Ages of Grief
The never-ending tale of those bereft by war
BY SUZI STEFFEN
To quote one depressed young man in the lobby after opening night of the UO’s production of The Trojan Women, “That’s a great play to go to when you’re sad.”
|Andromache (Johanna Erdman)comforts Cassandra (Jackie Peterman)|
Not. But personal sadness, if it’s unrelated to the tragedies of war, falls away under the relentless onslaught of overarching despair in this piece. Essentially a linked series of monologues with an occasional Trojan chorus, The Trojan Women is Ellen McLaughlin’s adaptation of Euripides’ 415 BCE piece about the damage war does to victor and conquered alike.
The play originally premiered at a time when the Greek city-state of Athens had just committed serious atrocities in a battle, and McLaughlin’s adaptation premiered in 1994 in the Balkan Theatre Project. Irrational wars in which the supposed victors defile themselves through their ruination of great cities and their slaughter and rape of civilians: We don’t need a Ph.D. to know why new UO Theatre Arts prof Theresa May chose this one to direct.
Some might remember the names of Greeks and Trojans made famous by The Iliad, but one doesn’t necessarily need to understand Helen’s relationship to Paris or know how Hector died to fathom the depth of the Trojan women’s losses. And one doesn’t need ancient Greek stagecraft to comprehend that Kristin Halay’s flute, haunting and lonely, cries like the voices of the dead.
Action begins long before the play starts; as the audience enters, women and children mill around a small refugee camp near the Aegean Sea, below the battlements of the destroyed city. Lorney O’Connor’s set, which resembles the bombed-out rubble of Sarajevo, Baghdad or the Bexhill refugee camp in Children of Men, conveys colorless, dusty despondency. Regularly, a Greek soldier (James M. Engberg) shoves one more woman through the security gate, throwing a blanket after her. An apparent journalist pops in to take pictures of the grieving, wounded women. When Hecuba, Queen of Troy (Jennifer Thomas), her daughter-in-law Andromache (Johanna Erdmann) and Andromache and dead Hector’s 5-year-old son Astyanax (Jon Christon) enter the fray, the rest of the women are both shocked at their Queen’s condition and relieved to have a focal point for their broken community.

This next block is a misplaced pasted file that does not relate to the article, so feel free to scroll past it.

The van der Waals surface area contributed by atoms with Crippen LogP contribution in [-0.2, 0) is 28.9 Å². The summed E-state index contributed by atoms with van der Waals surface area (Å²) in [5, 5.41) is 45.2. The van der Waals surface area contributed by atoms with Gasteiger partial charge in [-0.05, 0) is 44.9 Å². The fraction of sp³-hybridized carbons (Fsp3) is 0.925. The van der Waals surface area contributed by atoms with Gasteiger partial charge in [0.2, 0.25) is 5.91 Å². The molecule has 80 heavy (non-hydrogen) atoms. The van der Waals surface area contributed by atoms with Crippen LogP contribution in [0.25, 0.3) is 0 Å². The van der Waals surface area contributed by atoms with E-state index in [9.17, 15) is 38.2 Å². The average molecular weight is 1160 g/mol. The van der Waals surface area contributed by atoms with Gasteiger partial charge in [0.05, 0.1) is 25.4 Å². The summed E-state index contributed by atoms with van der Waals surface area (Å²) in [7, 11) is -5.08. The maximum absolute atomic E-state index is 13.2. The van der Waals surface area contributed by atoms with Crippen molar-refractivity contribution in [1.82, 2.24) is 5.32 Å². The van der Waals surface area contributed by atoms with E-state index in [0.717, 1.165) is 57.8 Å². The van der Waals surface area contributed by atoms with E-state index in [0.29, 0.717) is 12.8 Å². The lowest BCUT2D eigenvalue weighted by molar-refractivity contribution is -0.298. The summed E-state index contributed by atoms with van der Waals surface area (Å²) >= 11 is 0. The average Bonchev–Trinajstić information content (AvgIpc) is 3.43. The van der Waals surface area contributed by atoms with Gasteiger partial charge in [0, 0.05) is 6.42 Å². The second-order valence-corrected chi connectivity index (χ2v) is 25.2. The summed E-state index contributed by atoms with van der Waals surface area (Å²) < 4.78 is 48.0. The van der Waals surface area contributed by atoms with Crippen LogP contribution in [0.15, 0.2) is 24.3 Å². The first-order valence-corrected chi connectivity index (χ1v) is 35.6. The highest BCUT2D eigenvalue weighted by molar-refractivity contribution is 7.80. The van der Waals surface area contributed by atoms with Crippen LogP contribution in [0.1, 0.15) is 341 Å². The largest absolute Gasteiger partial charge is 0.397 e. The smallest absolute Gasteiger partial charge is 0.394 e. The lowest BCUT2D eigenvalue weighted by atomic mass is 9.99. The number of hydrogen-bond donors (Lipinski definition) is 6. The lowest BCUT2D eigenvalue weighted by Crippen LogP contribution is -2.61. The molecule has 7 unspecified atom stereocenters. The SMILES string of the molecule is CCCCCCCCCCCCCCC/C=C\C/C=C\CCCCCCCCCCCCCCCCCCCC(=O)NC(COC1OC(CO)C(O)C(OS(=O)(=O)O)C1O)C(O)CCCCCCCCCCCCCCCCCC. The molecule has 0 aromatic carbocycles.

Hecuba’s daughter Cassandra (Jackie Peterman), tortured by her gift of prophecy which no one believes, lands in the camp during the first third of the play. She issues a long, rambling monologue that points to the coming sexual slavery of the Trojan women. Of the named roles, Peterman as Cassandra best embodies her character although Thomas as Hecuba, the focal point of the play, waxes in power near the bitter end. Almost all of the acting is uneven, but the women in the chorus provide excellent support to the principals, including Helen. We soon learn that the oblivious photographer actually is Helen (Natali de Assis), for whose beauty men caused the Trojan War (though as she points out when Hecuba confronts her, that’s not her fault). Unfortunately, de Assis overplays Helen and does not convince us of her supposed self-torment.
Part of the challenge of this script comes from the awful drone of refugee life, which breaks only for a few even more appalling acts. The most sickening of all will come as no surprise to those who know what always happens to a conquered power’s royal children, but the sharp pain of it disperses any shred of hope. Andromache, who not so long before was saying bravely, “I’ll find a way to live life even in shame, even in bondage and degradation — it’s only my body that can be owned,” now collapses, utterly beaten.
All I could think during the interminably depressing climax was, “At least Aeneas escapes Troy! And he’ll found Rome, which will kick the Greeks’ asses!” But then I realized that Euripides was writing 400 years before Virgil wrote The Aeneid. And it’s cold comfort in any case to know that a conquering nation, full of pride and self-righteous possession, will one day fall subject to other forces. “One day” happens far too late. And when it comes, who will feel triumphant? Euripides, McLaughlin and Theresa May convince us that in war, though some lose everything, no one ever truly wins.